New iMac tries to play it cool

Hot G5 chip requires some serious effort to avoid overheating in all-in-one desktop design.

Ina Fried Former Staff writer, CNET News
During her years at CNET News, Ina Fried changed beats several times, changed genders once, and covered both of the Pirates of Silicon Valley.
Ina Fried
4 min read
One of Apple Computer's biggest challenges with the latest iMac was making sure the machine was cool.

Not hip--that's a requirement for all of Apple's products. This iMac needed to find a way to stay cool, as in "won't melt the desk."

The G5 processor at the heart of Apple's new machine gives off quite a bit of heat, so much so that Apple has been warning that it will be some time before consumers see a G5 laptop.

Apple says it managed to beat the heat with a couple of clever tricks. One is an air intake hole near the speakers at the bottom of the machine. Acer tried a similar trick on some laptops--using the speakers and area around the screen as a vent. The new iMac is not liquid cooled, like the top-of-the-line Power Mac G5, but does use three fans--one near the hard drive, one near the G5 and another as part of the power supply.

"It's hard to cool a PC down without a lot of fans and a lot of noise," Jupiter Research analyst Michael Gartenberg said. "Even though G5s tend to run hot...the machine is absolutely whisper quiet."

By putting separate cooling systems near the G5, the hard drive and the power supply, Apple said it is able to keep the machine's sound softer than that of a whisper.

In choosing to put the computer behind the display, Apple went with a concept it rejected the last time around. When Apple CEO Steve Jobs introduced the desk-lamp style machine in January 2002, he said that keeping the display and the computer guts separate allowed the flat screen to really be flat.

But times have changed, said Greg Joswiak, Apple's vice president of hardware marketing. With the last go-around, the machine would have had to have a big bump somewhere to house the components. The company and the industry have made enough gains now that the all-in-one can be both flat and not that much thicker than just a display alone.

"If we really could build a flat computer behind the panel, we wanted to," Joswiak said. "If there was one complaint people had, it was that (the last iMac) still had a base."

With the new iMac, Apple tried to learn a thing or two from the simplicity of the company's popular iPod digital music player. The new iMac's minimalism has both plusses and minuses.

"I think that it has the same wow factor," Jupiter's Gartenberg said. "What it lacks is some of the personality of its predecessor."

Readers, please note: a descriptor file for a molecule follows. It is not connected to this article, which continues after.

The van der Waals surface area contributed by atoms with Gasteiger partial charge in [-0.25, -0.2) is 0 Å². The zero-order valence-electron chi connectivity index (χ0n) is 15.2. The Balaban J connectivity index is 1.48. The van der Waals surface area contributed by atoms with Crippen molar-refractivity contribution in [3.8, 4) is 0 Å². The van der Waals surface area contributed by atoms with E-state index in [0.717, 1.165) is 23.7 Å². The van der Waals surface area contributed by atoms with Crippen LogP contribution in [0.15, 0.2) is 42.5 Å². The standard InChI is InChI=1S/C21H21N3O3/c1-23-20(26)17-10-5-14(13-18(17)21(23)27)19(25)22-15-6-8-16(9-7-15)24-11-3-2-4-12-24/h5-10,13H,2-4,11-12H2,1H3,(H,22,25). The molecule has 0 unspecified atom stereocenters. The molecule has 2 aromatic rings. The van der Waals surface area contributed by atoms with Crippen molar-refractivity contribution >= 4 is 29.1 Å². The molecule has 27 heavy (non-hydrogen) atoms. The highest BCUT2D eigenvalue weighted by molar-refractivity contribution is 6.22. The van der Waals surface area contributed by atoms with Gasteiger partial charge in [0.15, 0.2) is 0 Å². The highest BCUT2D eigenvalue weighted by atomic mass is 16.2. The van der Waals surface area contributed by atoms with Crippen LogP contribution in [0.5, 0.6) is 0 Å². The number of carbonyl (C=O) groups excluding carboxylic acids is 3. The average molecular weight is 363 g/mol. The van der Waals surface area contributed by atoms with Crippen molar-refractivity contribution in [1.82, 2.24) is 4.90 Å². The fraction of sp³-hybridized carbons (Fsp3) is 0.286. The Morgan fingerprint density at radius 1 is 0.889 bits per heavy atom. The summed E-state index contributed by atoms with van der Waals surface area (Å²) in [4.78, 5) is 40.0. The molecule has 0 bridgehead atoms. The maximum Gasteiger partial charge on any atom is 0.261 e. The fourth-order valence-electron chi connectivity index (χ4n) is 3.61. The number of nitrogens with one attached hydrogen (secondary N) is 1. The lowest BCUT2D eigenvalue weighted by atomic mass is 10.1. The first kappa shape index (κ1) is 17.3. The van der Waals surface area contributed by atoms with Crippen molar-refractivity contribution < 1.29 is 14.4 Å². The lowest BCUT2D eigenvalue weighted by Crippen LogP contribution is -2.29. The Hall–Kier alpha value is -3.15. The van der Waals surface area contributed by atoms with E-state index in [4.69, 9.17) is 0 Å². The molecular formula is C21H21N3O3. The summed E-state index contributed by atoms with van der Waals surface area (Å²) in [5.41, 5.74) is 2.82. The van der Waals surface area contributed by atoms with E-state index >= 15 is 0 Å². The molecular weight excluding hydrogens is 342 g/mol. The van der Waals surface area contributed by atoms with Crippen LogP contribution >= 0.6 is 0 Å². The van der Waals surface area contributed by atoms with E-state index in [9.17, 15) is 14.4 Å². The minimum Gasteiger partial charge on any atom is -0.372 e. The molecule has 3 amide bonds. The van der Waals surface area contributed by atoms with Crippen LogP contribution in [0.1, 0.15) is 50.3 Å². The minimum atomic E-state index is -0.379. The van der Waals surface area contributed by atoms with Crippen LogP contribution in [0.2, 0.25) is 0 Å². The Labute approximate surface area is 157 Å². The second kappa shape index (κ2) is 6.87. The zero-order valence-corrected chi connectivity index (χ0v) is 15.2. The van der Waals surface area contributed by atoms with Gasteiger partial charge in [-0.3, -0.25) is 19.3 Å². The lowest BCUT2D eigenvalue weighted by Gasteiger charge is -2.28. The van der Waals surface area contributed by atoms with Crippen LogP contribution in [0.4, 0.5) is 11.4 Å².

The last-generation iMac was likened to Pixar's Luxo Jr. mascot, and Apple's commercials animated the computer, having it move as though alive.

At the same time, the design could be alienating, Gartenberg said. "You either like them or you hate them."

With the new design, Apple has a machine that is unlikely to offend. It can go in any room and even be mounted on a wall.

"To me it is beautiful, in that it's the least amount of desktop computer possible without becoming something else," said Mark Rolston, a vice president at industrial design firm Frog Design. "It's the last desktop computer, in a sense, the last leg of design before everything becomes a laptop or a tablet. There's no waste there."

Cramming a G5 into such a tight space can be seen a step toward a G5 notebook, but Joswiak cautions that it would be tougher to build the current chip into a laptop than it was to get it in an all-in-one. "The challenges of cooling a G5 in a Powerbook design are significantly greater," Joswiak said, noting that a Powerbook is less than half as thick as the new iMac, leaving far less room for cooling tricks.

It is also not clear how significantly the G5 supply crunch has eased. "We're not doing any midquarter updates on supply," Joswiak said.

Apple had hoped to introduce this iMac early this summer, but a shortage of the chips forced the company to wait until September.

Apple has said it will start shipping the new machines in the middle of the month, but the company has not given an estimate of how soon it expects them to be widely available.

There are also the usual "only at Apple" design touches. The power button is in the back, so as not to interrupt the machine's simple front, but when in standby a light glows on the front at the same relative position as the power button to guide a user to the on button. The speakers, which were external on the last model, were worked into the bottom of the device, sending sound down out of the machine to bounce off the desk before reaching the user.

To keep its beauty, Rolston said, the new iMac requires that users heed Apple's design cues and use a wireless keyboard, mouse and Internet connection "If you've got a lot of USB peripherals, that whole vision falls apart."

But Rolston said he is happy to see Apple push particular use through its design. Placing the power button in the back, for example, is a good thing because it encourages users to keep the machine in sleep mode rather than turning the device off.

"The design is actually spelling something out," he said.

Rolston's one complaint is that the bezel of the display is so much larger at the bottom, where the device houses the speakers and power supply. Rolston said he wishes that the machine had a little less "chin," even if it had to be slightly thicker.

"It's sort of the Jay Leno of computers, but otherwise it's beautiful."